Home Research & Education 3D printing cooperation project MILAN in the aviation sector successfully completed

3D printing cooperation project MILAN in the aviation sector successfully completed

Last year, the five-year research project “Shape-variable wing systems for gliders (MILAN)”, which was funded by the Federal Ministry of Economics and Climate Protection via the German Aerospace Center (DLR) project management organization, was successfully completed. The overriding aim was to improve the aerodynamics of gliding. Additively printed components were manufactured for this purpose at the SKZ Plastics Center.

In collaboration with partners from the Technical University of Munich (TUM), Alexander Schleicher GmbH & Co. Segelflugzeugbau and MP2 Carbon GmbH, the aim was to tap into the significant potential for increasing the performance and efficiency of modern gliders by making their wing structure variable in shape and thus enabling a change between fast and slow states. TUM provided the basis for the project with an aerodynamic design of a glider developed in-house; the wing structure and the actuation system were designed together with Schleicher. The shape-variable wing shell made of a composite material was finally co-developed and built by MP2.

3D-printed components from SKZ

Based on the laminar profile developed at TUM, adaptive adjustment mechanisms, so-called Compliant Mechanisms, were produced at SKZ, which convert an input deformation at an actuation point into a precise change in shape of the entire profile of the leading edge of the wing through the elastic deformation of its truss-like topology. Various additive manufacturing processes (laser sintering, FLM, AKF Freeformer) and materials (including high-performance polymers, FRP) were examined for their suitability. Both intermittent tensile tests to determine a reversibility limit and a specially designed test rig consisting mainly of printed components helped to evaluate the long-term performance of the different hinges. Finally, various mechanisms adapted to the inner wing structure were printed using SLS and installed in a test wing segment. TUM will be responsible for testing this.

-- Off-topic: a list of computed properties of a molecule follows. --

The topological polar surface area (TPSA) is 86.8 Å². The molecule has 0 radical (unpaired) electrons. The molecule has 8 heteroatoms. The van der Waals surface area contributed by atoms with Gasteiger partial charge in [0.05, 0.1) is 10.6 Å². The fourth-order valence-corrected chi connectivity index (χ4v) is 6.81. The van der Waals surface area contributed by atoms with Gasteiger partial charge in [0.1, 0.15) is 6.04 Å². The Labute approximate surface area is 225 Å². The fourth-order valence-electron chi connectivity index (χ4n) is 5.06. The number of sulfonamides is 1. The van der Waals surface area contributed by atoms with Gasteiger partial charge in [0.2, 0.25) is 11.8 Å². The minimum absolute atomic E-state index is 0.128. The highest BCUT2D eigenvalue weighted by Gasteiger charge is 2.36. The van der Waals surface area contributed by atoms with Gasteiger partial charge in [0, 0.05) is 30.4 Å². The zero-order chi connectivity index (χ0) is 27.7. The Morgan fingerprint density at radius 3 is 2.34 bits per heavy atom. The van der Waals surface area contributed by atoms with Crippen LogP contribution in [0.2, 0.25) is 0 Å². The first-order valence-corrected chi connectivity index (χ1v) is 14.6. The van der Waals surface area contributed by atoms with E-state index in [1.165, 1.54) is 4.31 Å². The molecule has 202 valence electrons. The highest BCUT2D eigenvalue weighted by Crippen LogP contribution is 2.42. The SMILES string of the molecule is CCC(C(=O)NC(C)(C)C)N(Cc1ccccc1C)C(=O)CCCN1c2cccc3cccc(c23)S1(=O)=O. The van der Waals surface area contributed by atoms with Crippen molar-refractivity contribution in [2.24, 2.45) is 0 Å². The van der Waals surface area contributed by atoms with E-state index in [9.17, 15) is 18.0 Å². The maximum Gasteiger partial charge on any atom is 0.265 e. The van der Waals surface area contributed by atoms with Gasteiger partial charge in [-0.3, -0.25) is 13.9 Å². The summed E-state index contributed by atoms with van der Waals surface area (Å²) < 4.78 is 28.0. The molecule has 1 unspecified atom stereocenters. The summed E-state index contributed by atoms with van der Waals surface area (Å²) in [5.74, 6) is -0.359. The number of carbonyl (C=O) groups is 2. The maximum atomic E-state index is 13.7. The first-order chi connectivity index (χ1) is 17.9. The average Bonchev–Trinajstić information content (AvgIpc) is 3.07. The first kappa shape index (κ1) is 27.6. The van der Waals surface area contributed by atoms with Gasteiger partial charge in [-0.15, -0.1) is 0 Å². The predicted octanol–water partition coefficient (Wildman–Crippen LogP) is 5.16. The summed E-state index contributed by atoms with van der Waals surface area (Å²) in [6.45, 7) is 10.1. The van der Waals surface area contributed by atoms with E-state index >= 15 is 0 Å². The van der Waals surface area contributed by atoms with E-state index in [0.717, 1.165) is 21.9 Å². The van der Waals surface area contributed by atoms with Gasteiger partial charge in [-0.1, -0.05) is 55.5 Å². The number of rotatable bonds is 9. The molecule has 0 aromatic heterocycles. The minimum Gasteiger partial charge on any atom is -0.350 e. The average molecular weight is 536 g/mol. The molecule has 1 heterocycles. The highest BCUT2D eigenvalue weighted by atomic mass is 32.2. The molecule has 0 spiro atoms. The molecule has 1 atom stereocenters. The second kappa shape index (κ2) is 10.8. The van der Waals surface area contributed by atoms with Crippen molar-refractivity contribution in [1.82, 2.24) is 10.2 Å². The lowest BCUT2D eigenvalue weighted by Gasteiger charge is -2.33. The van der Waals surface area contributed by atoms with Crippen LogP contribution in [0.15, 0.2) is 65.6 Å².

“Integrate into other flying objects”

The results generated in the project can also be transferred to other applications in the future. “It is obvious that such additively manufactured components could be integrated into other flying objects, such as light aircraft or drones. But motorsports and sailing, for example, also offer huge potential for using topologically optimized compliant mechanisms from 3D printing,” explains Patrick Limbach, materials developer at SKZ.

The SKZ will continue to expand its expertise in this area and incorporate the results into future research activities with other institutes and companies. Anyone interested in a collaboration is welcome to contact the SKZ.

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